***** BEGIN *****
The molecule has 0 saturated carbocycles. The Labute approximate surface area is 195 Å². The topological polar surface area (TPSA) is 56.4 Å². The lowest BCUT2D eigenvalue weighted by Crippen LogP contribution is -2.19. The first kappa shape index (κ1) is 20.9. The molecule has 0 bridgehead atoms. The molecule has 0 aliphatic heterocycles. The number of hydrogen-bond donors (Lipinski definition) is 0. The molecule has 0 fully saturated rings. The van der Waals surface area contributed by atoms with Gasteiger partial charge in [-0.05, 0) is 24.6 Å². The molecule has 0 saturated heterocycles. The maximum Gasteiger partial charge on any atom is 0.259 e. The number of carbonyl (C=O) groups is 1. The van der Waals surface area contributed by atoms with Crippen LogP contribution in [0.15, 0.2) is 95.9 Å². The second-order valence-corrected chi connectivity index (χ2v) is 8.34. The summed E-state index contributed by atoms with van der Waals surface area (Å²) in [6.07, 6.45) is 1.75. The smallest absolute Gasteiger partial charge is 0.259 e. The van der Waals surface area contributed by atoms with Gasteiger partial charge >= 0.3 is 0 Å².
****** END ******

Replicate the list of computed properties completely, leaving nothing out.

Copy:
The molecule has 0 saturated carbocycles. The Labute approximate surface area is 195 Å². The topological polar surface area (TPSA) is 56.4 Å². The lowest BCUT2D eigenvalue weighted by Crippen LogP contribution is -2.19. The first kappa shape index (κ1) is 20.9. The molecule has 0 bridgehead atoms. The molecule has 0 aliphatic heterocycles. The number of hydrogen-bond donors (Lipinski definition) is 0. The molecule has 0 fully saturated rings. The van der Waals surface area contributed by atoms with Gasteiger partial charge in [-0.05, 0) is 24.6 Å². The molecule has 0 saturated heterocycles. The maximum Gasteiger partial charge on any atom is 0.259 e. The number of carbonyl (C=O) groups is 1. The van der Waals surface area contributed by atoms with Crippen LogP contribution in [0.15, 0.2) is 95.9 Å². The second-order valence-corrected chi connectivity index (χ2v) is 8.34. The summed E-state index contributed by atoms with van der Waals surface area (Å²) in [6.07, 6.45) is 1.75. The smallest absolute Gasteiger partial charge is 0.259 e. The van der Waals surface area contributed by atoms with Gasteiger partial charge >= 0.3 is 0 Å².